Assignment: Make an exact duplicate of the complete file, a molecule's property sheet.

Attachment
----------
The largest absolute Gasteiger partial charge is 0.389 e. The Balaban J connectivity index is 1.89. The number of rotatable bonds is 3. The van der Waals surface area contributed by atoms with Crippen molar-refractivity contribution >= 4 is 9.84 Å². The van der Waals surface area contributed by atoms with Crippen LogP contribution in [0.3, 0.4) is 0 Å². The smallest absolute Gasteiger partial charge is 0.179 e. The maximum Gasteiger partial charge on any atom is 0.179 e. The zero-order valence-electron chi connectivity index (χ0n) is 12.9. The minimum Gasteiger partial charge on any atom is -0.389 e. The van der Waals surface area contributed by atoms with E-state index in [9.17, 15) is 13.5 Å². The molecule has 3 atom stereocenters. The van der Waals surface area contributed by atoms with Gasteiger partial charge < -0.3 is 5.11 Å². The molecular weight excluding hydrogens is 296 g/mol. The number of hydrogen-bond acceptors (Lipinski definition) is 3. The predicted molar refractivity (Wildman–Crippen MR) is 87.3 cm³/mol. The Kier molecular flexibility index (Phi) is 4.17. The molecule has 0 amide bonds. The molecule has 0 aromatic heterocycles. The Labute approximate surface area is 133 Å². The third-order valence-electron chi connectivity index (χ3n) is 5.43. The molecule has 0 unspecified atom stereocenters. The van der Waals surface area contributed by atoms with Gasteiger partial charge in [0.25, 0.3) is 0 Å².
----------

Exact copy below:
The largest absolute Gasteiger partial charge is 0.389 e. The Balaban J connectivity index is 1.89. The number of rotatable bonds is 3. The van der Waals surface area contributed by atoms with Crippen molar-refractivity contribution >= 4 is 9.84 Å². The van der Waals surface area contributed by atoms with Crippen LogP contribution in [0.3, 0.4) is 0 Å². The smallest absolute Gasteiger partial charge is 0.179 e. The maximum Gasteiger partial charge on any atom is 0.179 e. The zero-order valence-electron chi connectivity index (χ0n) is 12.9. The minimum Gasteiger partial charge on any atom is -0.389 e. The van der Waals surface area contributed by atoms with E-state index in [9.17, 15) is 13.5 Å². The molecule has 3 atom stereocenters. The van der Waals surface area contributed by atoms with Gasteiger partial charge < -0.3 is 5.11 Å². The molecular weight excluding hydrogens is 296 g/mol. The number of hydrogen-bond acceptors (Lipinski definition) is 3. The predicted molar refractivity (Wildman–Crippen MR) is 87.3 cm³/mol. The Kier molecular flexibility index (Phi) is 4.17. The molecule has 0 amide bonds. The molecule has 0 aromatic heterocycles. The Labute approximate surface area is 133 Å². The third-order valence-electron chi connectivity index (χ3n) is 5.43. The molecule has 0 unspecified atom stereocenters. The van der Waals surface area contributed by atoms with Gasteiger partial charge in [0.25, 0.3) is 0 Å².